A military draft that applies only to men is unconstitutional, a federal judge in Houston has ruled, saying that excluding women is no longer justified because they can now serve in combat roles just as men do.
Judge Gray H. Miller of Federal District Court in the Southern District of Texas took note of the Supreme Court’s 1981 ruling that the exclusion of women from the draft was “fully justified” because women then were not allowed to serve in combat. But the Pentagon abolished those restrictions in 2015, opening the way for women to serve in any military role for which they could qualify.
“While historical restrictions on women in the military may have justified past discrimination, men and women are now ‘similarly situated for purposes of a draft or registration for a draft,’” Judge Miller wrote in his ruling. “If there ever was a time to discuss ‘the place of women in the Armed Services,’ that time has passed.”
Though no one has been conscripted into the United States military in more than 40 years, the Military Selective Service Act requires all American men to register when they turn 18, in case a draft is reinstated; they remain eligible through age 25. Men who do not register can be fined, imprisoned and denied services like federal student loans.
The ruling came in a case brought by the National Coalition for Men, a men’s rights group, which argued that drafting men exclusively violates the 14th Amendment’s equal-protection clause.
Kate Germano, a retired Marine who served for 20 years, said on Sunday that the ruling was a natural progression from the lifting of the ban on women in combat roles.
“It would be an advantage to the country, and also for men, who have bore the preponderance of the burden since the draft was established,” Ms. Germano said of registering women. Noting that women make up slightly more than half the adult population, she said, “Why not leverage all of the talent pool?”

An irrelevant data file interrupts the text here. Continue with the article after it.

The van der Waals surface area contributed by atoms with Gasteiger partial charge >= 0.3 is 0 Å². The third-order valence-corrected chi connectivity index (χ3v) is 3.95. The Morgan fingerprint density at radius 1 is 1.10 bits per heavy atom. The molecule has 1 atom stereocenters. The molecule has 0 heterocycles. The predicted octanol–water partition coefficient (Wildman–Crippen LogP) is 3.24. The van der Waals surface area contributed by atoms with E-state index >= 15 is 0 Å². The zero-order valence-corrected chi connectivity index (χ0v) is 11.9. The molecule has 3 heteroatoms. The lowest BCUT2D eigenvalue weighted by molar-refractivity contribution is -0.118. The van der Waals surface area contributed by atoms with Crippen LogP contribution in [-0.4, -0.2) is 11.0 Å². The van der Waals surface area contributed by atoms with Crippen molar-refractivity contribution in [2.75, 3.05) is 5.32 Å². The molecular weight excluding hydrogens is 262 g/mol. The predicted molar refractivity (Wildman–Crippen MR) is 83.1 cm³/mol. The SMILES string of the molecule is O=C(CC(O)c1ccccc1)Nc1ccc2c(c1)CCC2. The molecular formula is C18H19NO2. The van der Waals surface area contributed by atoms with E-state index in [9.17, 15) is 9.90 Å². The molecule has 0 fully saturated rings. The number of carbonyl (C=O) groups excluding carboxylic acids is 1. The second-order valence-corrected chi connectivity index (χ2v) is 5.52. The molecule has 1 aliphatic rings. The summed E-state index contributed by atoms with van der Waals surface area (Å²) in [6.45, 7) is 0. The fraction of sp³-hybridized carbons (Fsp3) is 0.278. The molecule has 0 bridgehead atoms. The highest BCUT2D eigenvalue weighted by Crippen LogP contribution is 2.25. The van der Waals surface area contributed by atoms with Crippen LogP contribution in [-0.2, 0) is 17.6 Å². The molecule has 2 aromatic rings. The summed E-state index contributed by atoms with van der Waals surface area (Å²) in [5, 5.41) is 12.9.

David R. Segal, the founding director of the Center for Research on Military Organization at the University of Maryland, said he supports retaining draft registration, and that as a matter of equality, both men and women should be part of it.
“Since registration for selective service is one of the indicators of citizenship, I think we should at least say publicly that women and men have the same rights and responsibilities of citizenship,” said Mr. Segal, who has been studying military organization for more than 50 years.
The men’s rights group that brought the suit welcomed the ruling. “We think it’s about time since women are allowed in combat,” Marc E. Angelucci, a lawyer for the National Coalition for Men, said. “If we have draft registration, both sexes should have to register. There’s really no more excuse to require only men to register.”
The Pentagon declined to comment on Sunday.
Judge Miller’s ruling was declaratory, and it did not specify any action that the government must take to comply.
The ruling comes at a time when an advisory panel, the National Commission on Military, National, and Public Service, is studying the draft system, considering whether it should continue and whether women should be included.
“Personally, I don’t think we will remain with the status quo,” Joe Heck, the chairman of the commission, told USA Today in January. “But where we end up on the spectrum is yet to be determined.”